We investigated patterns of winter wolf predation, including prey selection, prey switching, kill rates, carcass utilization, and consumption rates for four wolf packs during three different study periods (March 1989, March 1990, and November 1990) in Gates of the Arctic National Park and Preserve, Alaska. Wolves killed predominantly caribou (165 caribou, seven moose, and five Dall sheep) even when moose and sheep were more abundant. Prey selection varied between study periods. More moose were killed in march 1989, a particularly deep snow year, and more sheep were killed in November 1990 than during other periods. Overall kill rates ranged from 0-8 days/ungulate killed (x̅ = 2.0, SD = 1.6) and did not vary between study periods. Pack size and species killed explained significant variation in the length of time intervals between kills. Although caribou density varied nearly 40-fold between pack territories, it had little influence on predation characteristics except at low densities, when kill rates may have declined. Caribou distribution had marked effects on wolf predation rate.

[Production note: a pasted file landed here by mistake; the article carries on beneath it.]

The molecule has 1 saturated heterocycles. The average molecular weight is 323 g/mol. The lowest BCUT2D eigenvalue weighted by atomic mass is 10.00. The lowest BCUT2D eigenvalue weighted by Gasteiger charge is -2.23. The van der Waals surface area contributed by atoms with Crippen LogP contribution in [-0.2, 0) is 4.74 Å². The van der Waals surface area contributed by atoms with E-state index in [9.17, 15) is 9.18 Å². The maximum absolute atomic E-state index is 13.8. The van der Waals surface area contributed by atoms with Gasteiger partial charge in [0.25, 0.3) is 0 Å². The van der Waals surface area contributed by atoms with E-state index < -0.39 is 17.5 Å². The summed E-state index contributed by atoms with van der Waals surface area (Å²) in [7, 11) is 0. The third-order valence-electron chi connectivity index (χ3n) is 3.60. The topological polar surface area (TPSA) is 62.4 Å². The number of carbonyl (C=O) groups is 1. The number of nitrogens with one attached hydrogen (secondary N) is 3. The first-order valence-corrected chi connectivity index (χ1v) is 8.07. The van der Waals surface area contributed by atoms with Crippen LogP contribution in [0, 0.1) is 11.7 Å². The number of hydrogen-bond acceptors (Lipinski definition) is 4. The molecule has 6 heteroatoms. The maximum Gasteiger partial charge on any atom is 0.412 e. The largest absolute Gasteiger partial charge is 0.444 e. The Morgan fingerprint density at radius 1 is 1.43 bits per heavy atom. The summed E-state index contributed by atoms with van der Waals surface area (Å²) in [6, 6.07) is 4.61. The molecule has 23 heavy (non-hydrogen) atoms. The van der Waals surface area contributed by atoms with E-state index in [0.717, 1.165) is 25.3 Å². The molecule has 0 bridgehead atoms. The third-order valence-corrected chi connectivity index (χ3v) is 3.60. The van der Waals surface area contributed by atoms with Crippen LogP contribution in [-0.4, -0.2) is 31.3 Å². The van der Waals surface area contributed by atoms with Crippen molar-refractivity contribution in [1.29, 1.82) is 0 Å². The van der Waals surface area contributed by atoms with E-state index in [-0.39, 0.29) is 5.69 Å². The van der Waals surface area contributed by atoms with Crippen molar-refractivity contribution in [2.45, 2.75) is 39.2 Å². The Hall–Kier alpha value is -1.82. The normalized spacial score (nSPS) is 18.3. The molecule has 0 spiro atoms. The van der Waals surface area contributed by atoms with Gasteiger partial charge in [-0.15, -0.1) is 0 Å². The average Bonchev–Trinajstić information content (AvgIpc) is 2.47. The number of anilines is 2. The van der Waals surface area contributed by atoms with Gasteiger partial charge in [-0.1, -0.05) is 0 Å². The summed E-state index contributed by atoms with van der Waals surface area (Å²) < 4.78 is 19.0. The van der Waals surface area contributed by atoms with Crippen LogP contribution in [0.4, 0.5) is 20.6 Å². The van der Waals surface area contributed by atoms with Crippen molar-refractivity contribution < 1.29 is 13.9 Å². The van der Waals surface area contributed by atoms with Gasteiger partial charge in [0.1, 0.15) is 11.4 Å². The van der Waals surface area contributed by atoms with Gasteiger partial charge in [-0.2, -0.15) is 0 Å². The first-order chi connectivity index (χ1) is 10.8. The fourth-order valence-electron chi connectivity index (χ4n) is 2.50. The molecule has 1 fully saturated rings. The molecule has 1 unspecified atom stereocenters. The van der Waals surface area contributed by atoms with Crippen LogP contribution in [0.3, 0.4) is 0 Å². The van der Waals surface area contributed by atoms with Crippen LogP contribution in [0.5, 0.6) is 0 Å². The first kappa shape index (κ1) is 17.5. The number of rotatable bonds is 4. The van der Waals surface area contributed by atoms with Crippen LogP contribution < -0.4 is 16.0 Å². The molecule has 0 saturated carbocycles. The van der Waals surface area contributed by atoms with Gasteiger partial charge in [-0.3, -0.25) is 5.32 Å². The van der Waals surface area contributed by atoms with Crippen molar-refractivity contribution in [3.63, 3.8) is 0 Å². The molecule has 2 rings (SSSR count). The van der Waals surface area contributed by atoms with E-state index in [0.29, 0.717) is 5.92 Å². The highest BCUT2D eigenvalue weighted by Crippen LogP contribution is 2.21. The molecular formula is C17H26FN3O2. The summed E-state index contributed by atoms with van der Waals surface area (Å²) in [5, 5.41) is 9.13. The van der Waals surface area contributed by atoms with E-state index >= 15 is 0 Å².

|Title||Winter wolf predation in a multiple ungulate prey system, Gates of the Arctic National Park, Alaska|
|Authors||Bruce W. Dale, Layne G. Adams, R. Terry Bowyer|
|Publication Type||Conference Paper|
|Publication Subtype||Conference Paper|
|Series Title||Occasional Publication of the Canadian Circumpolar Institute|
|Record Source||USGS Publications Warehouse|
|USGS Organization||Alaska Science Center|